Because of the increasing demand for electrical energy storage and conversion applications, rechargeable energy storage components such as batteries, electrochemical capacitors, and dielectric capacitors have been intensively studied1,2,3. Dielectric capacitors have various advantages from the viewpoints of high power density, fast charge/discharge capability, long work lifetime, and high-temperature stability4,5. Therefore, they are the optimal option for applications in pulsed-discharge and power-conditioning systems, high-powered accelerators, and self-powered IoT devices6,7.

To achieve a high recoverable energy density for dielectric capacitors, the following polarization (P)-electric field (E) properties are advantageous: a smaller remanent polarization (Pr) and a larger maximum polarization (Pmax). Antiferroelectric (AFE) materials are a leading candidate, because their antipolar ordering of constituting atoms enables us to obtain zero Pr and a markedly large Pmax8,9. When an E is applied and its strength exceeds a threshold (ET), the antipolar polarization changes to a ferroelectric (FE) one with a robust polarization; given that the field is turned off, the AFE phase with zero Pr reappears. This reversible E-induced AFE-FE phase transition provides the characteristic double P-E loop10,11,12. However, there are limited reports of the perovskite oxides exhibiting the double P-E hysteresis loop at ambient conditions. This is because the E-induced phase transition is irreversible or cannot be achieved owing to ET greater than their breakdown fields.

NaNbO3 is one of the potential lead-free AFE perovskite oxides; it crystalizes in orthorhombic Pbcm (P phase) with the √2 × √2 × 4 superlattice of the primitive cell of simple perovskite structure in the temperature (T) range of −100 °C < T < 373 °C and shows a complicated phase transition behavior13,14,15. Though the antipolar ordering was reported in the 1960s and 1970s16,17 (Fig. 1a), the double P-E hysteresis loop was not obtained, because an application of E caused an irreversible phase transition and a resultant orthorhombic Pmc21 (FE) phase (Q phase with a 2 × √2 × √2 superlattice of the primitive cell) appears18,19 (Fig. 1b). Once the FE-Q phase is induced at fields exceeding ET, the FE-Q phase remains stable even after removing E, i.e., the AFE-P phase is not recovered18,20,21. This irreversible phase transition from the AFE-P to the FE-Q phase is due to a small free-energy difference between them.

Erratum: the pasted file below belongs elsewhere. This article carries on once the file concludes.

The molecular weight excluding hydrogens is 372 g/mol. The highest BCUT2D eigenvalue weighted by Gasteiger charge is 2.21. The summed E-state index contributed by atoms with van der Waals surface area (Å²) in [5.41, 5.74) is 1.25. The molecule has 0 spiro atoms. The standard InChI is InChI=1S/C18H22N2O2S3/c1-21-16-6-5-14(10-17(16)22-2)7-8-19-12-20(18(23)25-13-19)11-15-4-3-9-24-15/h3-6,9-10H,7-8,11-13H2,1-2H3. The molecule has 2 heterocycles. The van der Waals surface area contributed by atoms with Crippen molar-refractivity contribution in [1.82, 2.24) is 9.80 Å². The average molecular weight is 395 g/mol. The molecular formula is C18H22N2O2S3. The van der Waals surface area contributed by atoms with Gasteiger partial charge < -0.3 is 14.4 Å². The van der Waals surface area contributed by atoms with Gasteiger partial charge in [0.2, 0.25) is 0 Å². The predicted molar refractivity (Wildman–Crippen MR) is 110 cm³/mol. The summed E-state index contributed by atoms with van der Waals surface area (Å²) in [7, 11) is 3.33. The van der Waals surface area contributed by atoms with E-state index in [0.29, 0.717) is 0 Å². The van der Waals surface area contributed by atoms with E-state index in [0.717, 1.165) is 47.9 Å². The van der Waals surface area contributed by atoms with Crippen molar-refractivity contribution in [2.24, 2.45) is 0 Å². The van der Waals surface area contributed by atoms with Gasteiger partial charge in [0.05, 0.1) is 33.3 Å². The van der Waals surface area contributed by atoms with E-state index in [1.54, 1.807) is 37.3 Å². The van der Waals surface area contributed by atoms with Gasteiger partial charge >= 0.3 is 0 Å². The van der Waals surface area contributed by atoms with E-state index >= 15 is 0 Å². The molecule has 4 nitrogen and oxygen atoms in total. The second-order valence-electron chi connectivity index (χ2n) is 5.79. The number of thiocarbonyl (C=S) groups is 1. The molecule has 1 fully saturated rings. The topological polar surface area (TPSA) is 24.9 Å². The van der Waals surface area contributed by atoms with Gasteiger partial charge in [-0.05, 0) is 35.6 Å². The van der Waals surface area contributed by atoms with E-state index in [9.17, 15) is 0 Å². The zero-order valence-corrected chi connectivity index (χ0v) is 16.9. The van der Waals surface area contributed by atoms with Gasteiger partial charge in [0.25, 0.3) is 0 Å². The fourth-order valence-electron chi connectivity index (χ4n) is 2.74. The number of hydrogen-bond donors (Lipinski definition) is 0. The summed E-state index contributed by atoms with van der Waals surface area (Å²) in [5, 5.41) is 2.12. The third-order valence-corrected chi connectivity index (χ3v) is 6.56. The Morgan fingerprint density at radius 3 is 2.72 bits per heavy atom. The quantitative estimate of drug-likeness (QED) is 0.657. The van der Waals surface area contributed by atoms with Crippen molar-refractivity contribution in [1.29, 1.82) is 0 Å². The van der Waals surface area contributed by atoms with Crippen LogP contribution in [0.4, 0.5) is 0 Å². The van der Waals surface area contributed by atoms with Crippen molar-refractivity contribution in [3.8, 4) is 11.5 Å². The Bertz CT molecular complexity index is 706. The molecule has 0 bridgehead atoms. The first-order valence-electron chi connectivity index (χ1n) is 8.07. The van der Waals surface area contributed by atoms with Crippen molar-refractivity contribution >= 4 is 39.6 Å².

Figure 1
figure 1

Crystal structures of NaNbO3: (a) AFE-P (Pbcm) phase, (b) FE-Q (Pmc21) phase and (c) AFE-R (Pnma) phase. The green, blue, and gray balls indicate Na+, Nb5+ and O2−, respectively. The data of the AFE-P, FE-Q and AFE-R phases are referenced from Ref.51 (ICDD No. 00–033–1270),52 (ICDD No. 01–079–7429) and15 (COD No. 4329527), respectively.

Inspired by materials design in PbZrO3-based AFEs22,23,24,25,26, the formation of solid solutions and chemical doping have been adopted for NaNbO320,27,28,29,30. Empirically, the simultaneous substitutions of smaller cations on the Na site and larger cations on the Nb site reduce the Goldschmidt tolerance factor and stabilize the AFE-P phase31. Zhang et al. have reported that 0.95NaNbO3–0.05SrSnO3 with a tolerance factor of 0.964, which is slightly smaller than that of NaNbO3 (0.967), exhibits reversible E-induced phase transitions as a result of an expansion of unit cell volume accompanied by disordered Na atoms32. NaNbO3–CaZrO3 is also a representative solid solution showing the double P-E hysteresis loop. Shimizu et al. have reported that the substitutions of Ca2+ on the Na site and Zr4+ on the Nb site lower the polarizability and reduce the tolerance factor while maintaining charge neutrality. This materials modification leads to a reversible E-induced phase transition for the 0.96NaNbO3–0.04CaZrO3 composition31.

It is interesting to note that chemically induced hydrostatic pressure (pchem) is an important degree of freedom for manipulating materials properties33. It is defined that pchem is the volume-averaged lattice internal force caused by chemical modifications. Various functional materials such as superconductors34,35, ferroelectrics33,36,37, and negative/zero thermal expansion materials38,39 etc. exhibit structures and properties tuned by pchem. A straightforward approach to apply pchem to the NaNbO3 lattice (pseudocubic unit cell volume Vpc = 5.96 × 10−2 nm3) is to form a solid solution with counterparts with different Vpc. The choice of perovskites with a smaller Vpc leads to lattice shrinkage, which can be regarded as an effect of positive pchem, while that with a larger Vpc results in a lattice expansion caused by negative pchem.

The formation of solid solutions with the counterparts having a larger Vpc such as SrSnO332 (Vpc = 6.56 × 10−2 nm340), CaZrO331,41 (6.46 × 10−2 nm342), CaHfO343 (6.39 × 10−2 nm344) and CaSnO345 (6.21 × 10−2 nm346) can be regarded as an application of negative pchem into the NaNaO3 lattice. The fine tuning of the compositions results in a reversible E-induced phase transition. In contrast, There are few reports on the reversible phase transition for the counterparts with a smaller Vpc47,48. These results suggest that a positive pchem is not suitable for the chemical modification.